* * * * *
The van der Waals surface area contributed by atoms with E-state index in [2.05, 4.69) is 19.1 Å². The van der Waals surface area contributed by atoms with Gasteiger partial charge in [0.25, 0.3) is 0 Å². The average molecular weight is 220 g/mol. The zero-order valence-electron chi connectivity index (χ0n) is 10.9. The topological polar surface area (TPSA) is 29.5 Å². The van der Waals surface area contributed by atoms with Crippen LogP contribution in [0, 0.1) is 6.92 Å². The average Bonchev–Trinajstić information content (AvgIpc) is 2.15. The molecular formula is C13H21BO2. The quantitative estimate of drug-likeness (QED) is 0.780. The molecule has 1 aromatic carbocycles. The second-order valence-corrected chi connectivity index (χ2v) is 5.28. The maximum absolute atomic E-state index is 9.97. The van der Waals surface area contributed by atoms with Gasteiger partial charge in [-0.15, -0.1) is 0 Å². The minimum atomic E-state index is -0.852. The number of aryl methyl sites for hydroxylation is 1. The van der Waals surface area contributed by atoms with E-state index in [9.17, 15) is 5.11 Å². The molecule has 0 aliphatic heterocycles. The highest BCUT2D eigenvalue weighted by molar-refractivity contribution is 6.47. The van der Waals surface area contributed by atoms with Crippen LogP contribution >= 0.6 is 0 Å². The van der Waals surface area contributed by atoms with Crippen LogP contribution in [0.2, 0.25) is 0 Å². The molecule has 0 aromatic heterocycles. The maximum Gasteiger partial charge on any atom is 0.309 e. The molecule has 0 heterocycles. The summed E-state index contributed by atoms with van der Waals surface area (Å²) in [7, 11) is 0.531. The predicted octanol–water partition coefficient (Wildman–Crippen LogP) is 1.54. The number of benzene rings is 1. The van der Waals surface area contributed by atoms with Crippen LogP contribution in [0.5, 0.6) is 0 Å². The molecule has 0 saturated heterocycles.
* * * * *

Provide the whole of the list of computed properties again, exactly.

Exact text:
The van der Waals surface area contributed by atoms with E-state index in [2.05, 4.69) is 19.1 Å². The van der Waals surface area contributed by atoms with Gasteiger partial charge in [0.25, 0.3) is 0 Å². The average molecular weight is 220 g/mol. The zero-order valence-electron chi connectivity index (χ0n) is 10.9. The topological polar surface area (TPSA) is 29.5 Å². The van der Waals surface area contributed by atoms with Crippen LogP contribution in [0, 0.1) is 6.92 Å². The average Bonchev–Trinajstić information content (AvgIpc) is 2.15. The molecular formula is C13H21BO2. The quantitative estimate of drug-likeness (QED) is 0.780. The molecule has 1 aromatic carbocycles. The second-order valence-corrected chi connectivity index (χ2v) is 5.28. The maximum absolute atomic E-state index is 9.97. The van der Waals surface area contributed by atoms with Gasteiger partial charge in [-0.15, -0.1) is 0 Å². The minimum atomic E-state index is -0.852. The number of aryl methyl sites for hydroxylation is 1. The van der Waals surface area contributed by atoms with E-state index in [9.17, 15) is 5.11 Å². The molecule has 0 aliphatic heterocycles. The highest BCUT2D eigenvalue weighted by molar-refractivity contribution is 6.47. The van der Waals surface area contributed by atoms with Crippen LogP contribution >= 0.6 is 0 Å². The van der Waals surface area contributed by atoms with Crippen LogP contribution in [0.2, 0.25) is 0 Å². The molecule has 0 aromatic heterocycles. The maximum Gasteiger partial charge on any atom is 0.309 e. The molecule has 0 heterocycles. The summed E-state index contributed by atoms with van der Waals surface area (Å²) in [7, 11) is 0.531. The predicted octanol–water partition coefficient (Wildman–Crippen LogP) is 1.54. The number of benzene rings is 1. The van der Waals surface area contributed by atoms with Crippen LogP contribution in [0.5, 0.6) is 0 Å². The molecule has 0 saturated heterocycles.